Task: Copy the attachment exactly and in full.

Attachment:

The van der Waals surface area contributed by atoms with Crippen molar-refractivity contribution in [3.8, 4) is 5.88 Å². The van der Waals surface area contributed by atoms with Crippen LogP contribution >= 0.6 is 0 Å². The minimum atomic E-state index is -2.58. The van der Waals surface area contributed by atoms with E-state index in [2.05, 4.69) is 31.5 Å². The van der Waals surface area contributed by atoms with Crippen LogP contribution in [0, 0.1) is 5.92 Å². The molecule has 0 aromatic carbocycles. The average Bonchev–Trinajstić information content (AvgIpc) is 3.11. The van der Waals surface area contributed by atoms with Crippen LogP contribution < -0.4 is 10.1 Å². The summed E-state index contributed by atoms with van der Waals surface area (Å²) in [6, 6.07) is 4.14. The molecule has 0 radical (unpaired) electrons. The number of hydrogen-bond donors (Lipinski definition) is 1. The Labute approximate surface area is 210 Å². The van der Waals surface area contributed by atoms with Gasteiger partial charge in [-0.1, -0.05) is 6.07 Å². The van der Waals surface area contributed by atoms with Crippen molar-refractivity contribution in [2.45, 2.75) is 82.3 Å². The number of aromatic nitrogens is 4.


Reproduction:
The van der Waals surface area contributed by atoms with Crippen molar-refractivity contribution in [3.8, 4) is 5.88 Å². The van der Waals surface area contributed by atoms with Crippen LogP contribution >= 0.6 is 0 Å². The minimum atomic E-state index is -2.58. The van der Waals surface area contributed by atoms with E-state index in [2.05, 4.69) is 31.5 Å². The van der Waals surface area contributed by atoms with Crippen LogP contribution in [0, 0.1) is 5.92 Å². The molecule has 0 aromatic carbocycles. The average Bonchev–Trinajstić information content (AvgIpc) is 3.11. The van der Waals surface area contributed by atoms with Crippen LogP contribution < -0.4 is 10.1 Å². The summed E-state index contributed by atoms with van der Waals surface area (Å²) in [6, 6.07) is 4.14. The molecule has 0 radical (unpaired) electrons. The number of hydrogen-bond donors (Lipinski definition) is 1. The Labute approximate surface area is 210 Å². The van der Waals surface area contributed by atoms with Gasteiger partial charge in [-0.1, -0.05) is 6.07 Å². The van der Waals surface area contributed by atoms with Crippen molar-refractivity contribution in [2.45, 2.75) is 82.3 Å². The number of aromatic nitrogens is 4.